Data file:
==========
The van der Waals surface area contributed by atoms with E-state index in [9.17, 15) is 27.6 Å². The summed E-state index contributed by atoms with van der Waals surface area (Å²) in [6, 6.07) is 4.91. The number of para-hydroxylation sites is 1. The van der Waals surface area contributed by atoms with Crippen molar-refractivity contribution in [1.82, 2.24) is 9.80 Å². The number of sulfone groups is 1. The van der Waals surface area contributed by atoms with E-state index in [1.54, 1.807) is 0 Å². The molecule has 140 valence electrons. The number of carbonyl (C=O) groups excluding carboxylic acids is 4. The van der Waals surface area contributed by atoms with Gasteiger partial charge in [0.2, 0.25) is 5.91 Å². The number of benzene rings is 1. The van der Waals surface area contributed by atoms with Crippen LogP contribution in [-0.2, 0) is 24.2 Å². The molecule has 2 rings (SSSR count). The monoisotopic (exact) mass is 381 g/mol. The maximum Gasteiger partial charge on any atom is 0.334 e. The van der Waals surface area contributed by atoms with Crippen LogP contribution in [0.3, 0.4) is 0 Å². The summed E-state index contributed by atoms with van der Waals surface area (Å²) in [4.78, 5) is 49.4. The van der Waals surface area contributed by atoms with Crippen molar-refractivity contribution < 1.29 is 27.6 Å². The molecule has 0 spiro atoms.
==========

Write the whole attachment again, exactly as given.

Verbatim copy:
The van der Waals surface area contributed by atoms with E-state index in [9.17, 15) is 27.6 Å². The summed E-state index contributed by atoms with van der Waals surface area (Å²) in [6, 6.07) is 4.91. The number of para-hydroxylation sites is 1. The van der Waals surface area contributed by atoms with Crippen molar-refractivity contribution in [1.82, 2.24) is 9.80 Å². The number of sulfone groups is 1. The van der Waals surface area contributed by atoms with E-state index in [1.54, 1.807) is 0 Å². The molecule has 140 valence electrons. The number of carbonyl (C=O) groups excluding carboxylic acids is 4. The van der Waals surface area contributed by atoms with Gasteiger partial charge in [0.2, 0.25) is 5.91 Å². The number of benzene rings is 1. The van der Waals surface area contributed by atoms with Crippen LogP contribution in [-0.2, 0) is 24.2 Å². The molecule has 2 rings (SSSR count). The monoisotopic (exact) mass is 381 g/mol. The maximum Gasteiger partial charge on any atom is 0.334 e. The van der Waals surface area contributed by atoms with Crippen LogP contribution in [0.3, 0.4) is 0 Å². The summed E-state index contributed by atoms with van der Waals surface area (Å²) in [4.78, 5) is 49.4. The van der Waals surface area contributed by atoms with Crippen molar-refractivity contribution < 1.29 is 27.6 Å². The molecule has 0 spiro atoms.